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Autauga

 

A county in central Alabama established on 21 November 1818. Its seat is Prattville. The Indian village of that name served as a home for the Tawasa tribe.

 

(AK-160: dp. 2,382; l. 338'6"; b. 50'0"; dr. 21'1" (lim.); s. 11.5 k.; cpl. 85; a. 1 3", 6 20mm.; cl. Alamosa; T. C1-M-AV1)

 

Autauga (AK-160) was laid down under a Maritime Commission contract (MC hull 2105) on 10 May 1944 at Richmond, Calif., by the Kaiser Cargo Co.; launched on 7 August 1944; sponsored by Mrs. Leroy Lloyd; delivered to the Navy at her builder's yard on 24 November 1944; and commissioned the same day, Lt. Comdr. George L. Eastman, USNR, in command.

 

After conversion to a cargo ship at the Navy Drydocks, Terminal Island, Calif., between 6 December 1944 and 9 January 1945, Autauga conducted her shakedown training out of San Pedro from 10 to 22 January before shifting to Port Chicago early in February to load cargo. Autauga then departed San Francisco on 16 February and, following a stop in the Marshalls, reached the Carolines one month later. After reporting to Commander, Service Squadron (ServRon) 10, at Ulithi for duty as an ammunition issue and rework ship, she received munitions from bulk carriers and then issued them to ships and craft that ranged from patrol boats to battleships.

 

Leaving Ulithi in her wake on 9 July, the cargo ship sailed for the Marshalls and reached Eniwetok on the 16th to resume operation as an ammunition issue and rework vessel of Service Division 102. After hostilities with Japan ended in mid-August, she sailed for the United States on 8 November, having serviced almost 400 ships.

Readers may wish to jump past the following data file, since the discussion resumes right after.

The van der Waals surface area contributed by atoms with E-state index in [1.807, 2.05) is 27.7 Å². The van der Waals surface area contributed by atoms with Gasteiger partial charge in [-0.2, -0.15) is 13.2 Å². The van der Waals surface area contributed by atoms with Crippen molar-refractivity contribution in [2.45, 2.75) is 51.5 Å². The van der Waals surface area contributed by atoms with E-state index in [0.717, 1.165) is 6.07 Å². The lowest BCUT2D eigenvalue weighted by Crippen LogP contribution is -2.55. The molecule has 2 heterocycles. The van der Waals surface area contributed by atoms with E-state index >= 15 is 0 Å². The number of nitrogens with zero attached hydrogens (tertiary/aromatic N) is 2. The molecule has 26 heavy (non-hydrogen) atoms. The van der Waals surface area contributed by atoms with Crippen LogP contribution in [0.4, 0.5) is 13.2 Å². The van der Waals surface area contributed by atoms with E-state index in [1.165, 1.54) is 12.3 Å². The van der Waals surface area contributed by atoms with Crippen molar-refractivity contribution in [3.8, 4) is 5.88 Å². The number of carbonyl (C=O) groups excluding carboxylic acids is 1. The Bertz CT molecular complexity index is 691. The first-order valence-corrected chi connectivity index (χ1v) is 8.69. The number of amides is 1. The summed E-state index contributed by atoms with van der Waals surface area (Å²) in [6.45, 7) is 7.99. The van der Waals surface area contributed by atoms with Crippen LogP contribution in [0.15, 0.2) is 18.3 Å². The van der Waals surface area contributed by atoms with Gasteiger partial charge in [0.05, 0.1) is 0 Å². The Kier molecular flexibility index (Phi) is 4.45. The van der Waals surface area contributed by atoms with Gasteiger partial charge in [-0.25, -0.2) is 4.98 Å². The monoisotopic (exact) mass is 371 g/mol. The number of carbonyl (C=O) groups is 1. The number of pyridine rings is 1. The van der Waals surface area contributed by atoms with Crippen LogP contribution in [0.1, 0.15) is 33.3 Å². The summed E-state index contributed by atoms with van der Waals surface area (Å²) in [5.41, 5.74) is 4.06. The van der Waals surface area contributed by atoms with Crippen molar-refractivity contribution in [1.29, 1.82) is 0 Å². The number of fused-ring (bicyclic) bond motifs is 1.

Autauga reached the Puget Sound Naval Shipyard on the 29th. Although initially earmarked for delivery to the War Shipping Administration (WSA) at Norfolk, Va., she was later directed to remain in the 13th Naval District because of the heavy workload at Norfolk. Decommissioned on 24 June 1946, Autauga was delivered to the WSA the next day, and her name was struck from the Navy list on 19 July 1946

 

Acquired by the Koninklijke Nederlandsche StoombootMattschappij N.V. of Amsterdam, Holland, and renamed Hersilia, the former Navy cargo ship operated out of Amsterdam, under the Dutch flag, from 1949 to 1962. Subsequently bought by the Saudia Arabian concern, the Saudi Lines, and renamed Fauzia B, she served commercially from 1963 to 1971 before her name disappeared from contemporary shipping registers in 1972.